Can foreign aid help the development of local industrial production in poor countries? Studies offer a range of reasons why foreign aid is doomed to fail. Anthropologists highlight the exploitative nature of foreign assistance, while economists emphasize the incompetence of international programs. This paper offers a sociological analysis that identifies specific conditions under which foreign aid can lead to the development and upgrading of local manufacturing. Based on a systematic comparison of local pharmaceutical companies in Kenya, Tanzania, and Uganda, I show that foreign aid contributed to the development and upgrading of a local pharmaceutical industry when it provided three resources in particular: markets, monitoring, and mentoring. When donors were willing to procure local drugs, they created markets, which gave local entrepreneurs an incentive to produce the kinds of drugs donors would buy. When donors enforced exacting standards as a condition to access those markets, they gave local producers an incentive to improve the quality of their products. Finally, when donors provided guidance, it enabled local producers to meet the higher quality standards. Foreign aid has structural limits, however, and it is vulnerable to local conditions; state capacity, in particular, is an important constraint on aid's effectiveness.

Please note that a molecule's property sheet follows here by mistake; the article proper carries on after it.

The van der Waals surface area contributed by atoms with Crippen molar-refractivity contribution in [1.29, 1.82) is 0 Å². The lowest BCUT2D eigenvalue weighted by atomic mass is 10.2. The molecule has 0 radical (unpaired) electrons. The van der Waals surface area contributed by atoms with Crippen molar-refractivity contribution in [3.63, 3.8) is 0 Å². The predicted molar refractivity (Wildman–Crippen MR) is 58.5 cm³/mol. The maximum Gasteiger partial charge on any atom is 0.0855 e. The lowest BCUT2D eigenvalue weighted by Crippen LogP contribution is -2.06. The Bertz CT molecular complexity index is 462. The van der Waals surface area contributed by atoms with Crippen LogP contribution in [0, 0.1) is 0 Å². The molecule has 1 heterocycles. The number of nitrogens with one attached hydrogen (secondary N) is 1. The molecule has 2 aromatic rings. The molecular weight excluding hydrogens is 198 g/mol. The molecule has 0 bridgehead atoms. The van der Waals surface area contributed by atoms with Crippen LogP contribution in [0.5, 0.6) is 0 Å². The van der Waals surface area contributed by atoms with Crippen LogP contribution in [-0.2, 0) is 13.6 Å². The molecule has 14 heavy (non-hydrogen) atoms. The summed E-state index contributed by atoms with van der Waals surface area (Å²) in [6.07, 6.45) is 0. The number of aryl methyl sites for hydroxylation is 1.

In spite of the evident importance of professionals and the professions in the Global South, the sociological literature on the subject is almost entirely confined to the developed market economies. In turn, the North American literature on development has not filled the vacuum – as it has largely ignored the professions for the better part of the last half century. In this introduction, we offer a brief intellectual history of these two sub- disciplines and critically appraise this mutual neglect - of professionals in the sociology of development, and of the Global South in studies of professions. We then offer four realms of investigation where we believe the marriage of these two spheres of knowledge would be particularly useful: the relations between professionals and the state, the politicized nature of professions, the fragmentation of professions, and the transnationalized nature of professions.